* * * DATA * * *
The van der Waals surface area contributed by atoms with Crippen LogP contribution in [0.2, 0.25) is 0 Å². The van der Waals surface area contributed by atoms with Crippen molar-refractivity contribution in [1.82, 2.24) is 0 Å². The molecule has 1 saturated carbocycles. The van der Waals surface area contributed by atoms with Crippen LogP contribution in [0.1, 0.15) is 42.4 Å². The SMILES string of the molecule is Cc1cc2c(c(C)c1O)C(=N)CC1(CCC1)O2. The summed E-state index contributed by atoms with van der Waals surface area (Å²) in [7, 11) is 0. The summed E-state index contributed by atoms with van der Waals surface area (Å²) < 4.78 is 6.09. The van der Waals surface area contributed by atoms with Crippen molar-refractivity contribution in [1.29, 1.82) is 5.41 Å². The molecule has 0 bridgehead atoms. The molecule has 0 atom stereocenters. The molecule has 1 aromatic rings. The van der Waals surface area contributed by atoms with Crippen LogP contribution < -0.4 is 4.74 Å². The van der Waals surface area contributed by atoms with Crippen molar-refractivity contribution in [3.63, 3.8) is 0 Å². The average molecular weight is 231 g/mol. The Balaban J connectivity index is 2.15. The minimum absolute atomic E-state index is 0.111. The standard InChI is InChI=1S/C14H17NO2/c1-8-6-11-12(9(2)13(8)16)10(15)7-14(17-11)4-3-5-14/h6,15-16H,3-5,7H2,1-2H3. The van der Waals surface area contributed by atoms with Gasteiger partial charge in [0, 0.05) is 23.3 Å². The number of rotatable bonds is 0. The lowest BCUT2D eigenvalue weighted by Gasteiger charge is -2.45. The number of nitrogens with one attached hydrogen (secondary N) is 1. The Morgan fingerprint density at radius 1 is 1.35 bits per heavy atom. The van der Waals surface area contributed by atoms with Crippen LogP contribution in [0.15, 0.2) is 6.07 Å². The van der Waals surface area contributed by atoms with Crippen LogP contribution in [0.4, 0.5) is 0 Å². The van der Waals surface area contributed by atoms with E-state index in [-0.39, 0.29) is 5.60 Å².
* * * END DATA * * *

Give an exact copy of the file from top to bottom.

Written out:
The van der Waals surface area contributed by atoms with Crippen LogP contribution in [0.2, 0.25) is 0 Å². The van der Waals surface area contributed by atoms with Crippen molar-refractivity contribution in [1.82, 2.24) is 0 Å². The molecule has 1 saturated carbocycles. The van der Waals surface area contributed by atoms with Crippen LogP contribution in [0.1, 0.15) is 42.4 Å². The SMILES string of the molecule is Cc1cc2c(c(C)c1O)C(=N)CC1(CCC1)O2. The summed E-state index contributed by atoms with van der Waals surface area (Å²) in [7, 11) is 0. The summed E-state index contributed by atoms with van der Waals surface area (Å²) < 4.78 is 6.09. The van der Waals surface area contributed by atoms with Crippen molar-refractivity contribution in [1.29, 1.82) is 5.41 Å². The molecule has 0 bridgehead atoms. The molecule has 0 atom stereocenters. The molecule has 1 aromatic rings. The van der Waals surface area contributed by atoms with Crippen LogP contribution < -0.4 is 4.74 Å². The van der Waals surface area contributed by atoms with Crippen molar-refractivity contribution in [3.63, 3.8) is 0 Å². The average molecular weight is 231 g/mol. The Balaban J connectivity index is 2.15. The minimum absolute atomic E-state index is 0.111. The standard InChI is InChI=1S/C14H17NO2/c1-8-6-11-12(9(2)13(8)16)10(15)7-14(17-11)4-3-5-14/h6,15-16H,3-5,7H2,1-2H3. The van der Waals surface area contributed by atoms with Gasteiger partial charge in [0, 0.05) is 23.3 Å². The number of rotatable bonds is 0. The lowest BCUT2D eigenvalue weighted by Gasteiger charge is -2.45. The number of nitrogens with one attached hydrogen (secondary N) is 1. The Morgan fingerprint density at radius 1 is 1.35 bits per heavy atom. The van der Waals surface area contributed by atoms with Crippen LogP contribution in [0.15, 0.2) is 6.07 Å². The van der Waals surface area contributed by atoms with Crippen LogP contribution in [0.4, 0.5) is 0 Å². The van der Waals surface area contributed by atoms with E-state index in [-0.39, 0.29) is 5.60 Å².